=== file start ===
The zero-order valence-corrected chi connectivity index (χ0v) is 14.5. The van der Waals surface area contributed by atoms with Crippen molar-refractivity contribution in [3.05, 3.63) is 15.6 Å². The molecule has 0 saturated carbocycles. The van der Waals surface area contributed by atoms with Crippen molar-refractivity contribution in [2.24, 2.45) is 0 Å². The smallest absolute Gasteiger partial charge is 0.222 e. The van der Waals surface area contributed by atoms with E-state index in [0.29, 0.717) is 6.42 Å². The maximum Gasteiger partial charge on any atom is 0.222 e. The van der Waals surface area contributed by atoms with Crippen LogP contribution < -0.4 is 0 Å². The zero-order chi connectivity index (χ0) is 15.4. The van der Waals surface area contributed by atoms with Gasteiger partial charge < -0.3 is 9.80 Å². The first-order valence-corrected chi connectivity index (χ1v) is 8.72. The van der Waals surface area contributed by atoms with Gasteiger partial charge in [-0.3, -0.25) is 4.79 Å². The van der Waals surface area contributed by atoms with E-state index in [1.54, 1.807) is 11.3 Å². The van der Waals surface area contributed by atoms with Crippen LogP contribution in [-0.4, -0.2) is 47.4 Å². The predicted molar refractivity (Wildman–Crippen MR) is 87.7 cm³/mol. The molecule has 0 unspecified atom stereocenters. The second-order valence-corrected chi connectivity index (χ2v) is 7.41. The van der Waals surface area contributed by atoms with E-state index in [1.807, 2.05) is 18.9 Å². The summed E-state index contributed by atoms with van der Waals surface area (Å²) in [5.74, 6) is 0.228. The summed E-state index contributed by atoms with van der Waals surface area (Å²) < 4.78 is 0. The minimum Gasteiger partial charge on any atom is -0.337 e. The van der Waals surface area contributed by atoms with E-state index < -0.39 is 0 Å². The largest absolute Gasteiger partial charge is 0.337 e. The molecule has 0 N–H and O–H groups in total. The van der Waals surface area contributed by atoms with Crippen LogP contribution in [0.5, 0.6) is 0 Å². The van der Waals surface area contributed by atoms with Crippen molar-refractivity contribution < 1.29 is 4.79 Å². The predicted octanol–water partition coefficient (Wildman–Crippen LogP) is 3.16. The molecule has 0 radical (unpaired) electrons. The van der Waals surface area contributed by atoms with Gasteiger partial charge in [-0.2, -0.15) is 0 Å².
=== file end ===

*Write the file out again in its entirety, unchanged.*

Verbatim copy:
The zero-order valence-corrected chi connectivity index (χ0v) is 14.5. The van der Waals surface area contributed by atoms with Crippen molar-refractivity contribution in [3.05, 3.63) is 15.6 Å². The molecule has 0 saturated carbocycles. The van der Waals surface area contributed by atoms with Crippen molar-refractivity contribution in [2.24, 2.45) is 0 Å². The smallest absolute Gasteiger partial charge is 0.222 e. The van der Waals surface area contributed by atoms with E-state index in [0.29, 0.717) is 6.42 Å². The maximum Gasteiger partial charge on any atom is 0.222 e. The van der Waals surface area contributed by atoms with Crippen LogP contribution < -0.4 is 0 Å². The zero-order chi connectivity index (χ0) is 15.4. The van der Waals surface area contributed by atoms with Gasteiger partial charge < -0.3 is 9.80 Å². The first-order valence-corrected chi connectivity index (χ1v) is 8.72. The van der Waals surface area contributed by atoms with Gasteiger partial charge in [-0.3, -0.25) is 4.79 Å². The van der Waals surface area contributed by atoms with E-state index in [1.54, 1.807) is 11.3 Å². The van der Waals surface area contributed by atoms with Crippen LogP contribution in [-0.4, -0.2) is 47.4 Å². The predicted molar refractivity (Wildman–Crippen MR) is 87.7 cm³/mol. The molecule has 0 unspecified atom stereocenters. The second-order valence-corrected chi connectivity index (χ2v) is 7.41. The van der Waals surface area contributed by atoms with E-state index in [1.807, 2.05) is 18.9 Å². The summed E-state index contributed by atoms with van der Waals surface area (Å²) in [5.74, 6) is 0.228. The summed E-state index contributed by atoms with van der Waals surface area (Å²) < 4.78 is 0. The minimum Gasteiger partial charge on any atom is -0.337 e. The van der Waals surface area contributed by atoms with E-state index < -0.39 is 0 Å². The largest absolute Gasteiger partial charge is 0.337 e. The molecule has 0 N–H and O–H groups in total. The van der Waals surface area contributed by atoms with Crippen LogP contribution in [0.5, 0.6) is 0 Å². The van der Waals surface area contributed by atoms with Crippen molar-refractivity contribution < 1.29 is 4.79 Å². The predicted octanol–water partition coefficient (Wildman–Crippen LogP) is 3.16. The molecule has 0 radical (unpaired) electrons. The van der Waals surface area contributed by atoms with Gasteiger partial charge in [-0.2, -0.15) is 0 Å².